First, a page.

Houseboat heads for new home on Lake Union
A two-story houseboat built in Port Townsend sailed through the Ballard Locks on Sunday, destined for a berth on Lake Union.
Seattle Times science reporter
Bob Little and his family have been building houses for 33 years. But Sunday was the first time they floated one through the Ballard Locks.
A two-story houseboat Little and his crew have been laboring over for the past 10 months slipped smoothly into Lake Union after a daylong tow from Port Townsend, where the company is based.
"We took off at 5:30 a.m.," Little said Sunday.
On Monday comes a waterborne ballet, as crews maneuver an old, single-story houseboat away from its Eastlake moorage and slip the new one into its place. Then the old boat will get a tow to Port Townsend.
"It's a slow process," Little said. "We won't be moving very fast."
With its burnished cedar exterior, the new houseboat attracted a few people as it made the slow passage through the Locks around 7:30 p.m. The floating house's 32- by 45-foot footprint wasn't close to a tight fit for the 80-foot-wide Locks.
With three bedrooms, two baths and a family room, the new boat will provide more space for the owners — a family with three young children who outgrew their old floating home.
Building the house itself wasn't very different from building the type of finely crafted homes Little & Little Construction has specialized in since 1979, Little said. But flotation was new territory. The structure sits atop a 6-foot-high honeycomb of concrete cells, each packed with foam. Just for kicks, Little said he once calculated the insulating power of all that concrete and foam — and came up with a number that was off the charts.
They built the foundation and house on dry land, in the Port of Port Townsend's shipyard. Getting it into the water was the trickiest maneuver.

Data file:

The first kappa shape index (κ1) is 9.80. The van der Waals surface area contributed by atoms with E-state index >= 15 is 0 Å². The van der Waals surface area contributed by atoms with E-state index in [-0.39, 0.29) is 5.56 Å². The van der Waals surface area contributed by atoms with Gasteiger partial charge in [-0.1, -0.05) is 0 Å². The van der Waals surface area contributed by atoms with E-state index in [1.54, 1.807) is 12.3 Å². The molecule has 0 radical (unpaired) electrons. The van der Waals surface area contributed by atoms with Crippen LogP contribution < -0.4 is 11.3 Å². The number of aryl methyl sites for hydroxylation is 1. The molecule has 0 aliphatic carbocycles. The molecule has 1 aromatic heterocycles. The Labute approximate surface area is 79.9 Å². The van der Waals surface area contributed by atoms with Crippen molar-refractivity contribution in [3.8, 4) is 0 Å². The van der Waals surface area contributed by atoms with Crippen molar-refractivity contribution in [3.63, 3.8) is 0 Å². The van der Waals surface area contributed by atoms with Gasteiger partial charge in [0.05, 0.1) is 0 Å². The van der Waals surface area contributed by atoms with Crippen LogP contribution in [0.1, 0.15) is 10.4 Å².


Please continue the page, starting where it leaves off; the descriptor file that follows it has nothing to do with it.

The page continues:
"It was a really cool operation," Little said.
With the house supported on a series of giant dollies, and towed by a truck, the structure slowly edged toward the beach across a temporary road of heavy steel plates. It was only about a 50-foot trip, but it took nearly five hours, Little said. "A lot of people came down to watch," he said.
At the water's edge, Little and several family members climbed aboard to spend the night waiting for high tide. It arrived around 4 a.m. and floated the boat gently into Puget Sound. A waiting tug tied on and towed the houseboat less than a mile to the temporary moorage, where it sat for several weeks before Sunday's trip to Seattle.
The extra cost of transporting the houseboat wasn't enough to knock his company out of a competitive bidding process, Little said.
Little & Little also had an edge because it had once built a home in Port Townsend for the houseboat owners.
After the old, one-story houseboat makes the return trip to Port Townsend, it will find new life on land. Little and his crew plan to detach it from its log base, sit the structure on a new foundation and recycle the old logs into lumber.
The owners couldn't find a buyer to keep the old boat afloat. While houseboats remain a Seattle icon, moorage space is so limited it's tough to find a vacant slip.
Sandi Doughton: 206-464-2491 or firstname.lastname@example.org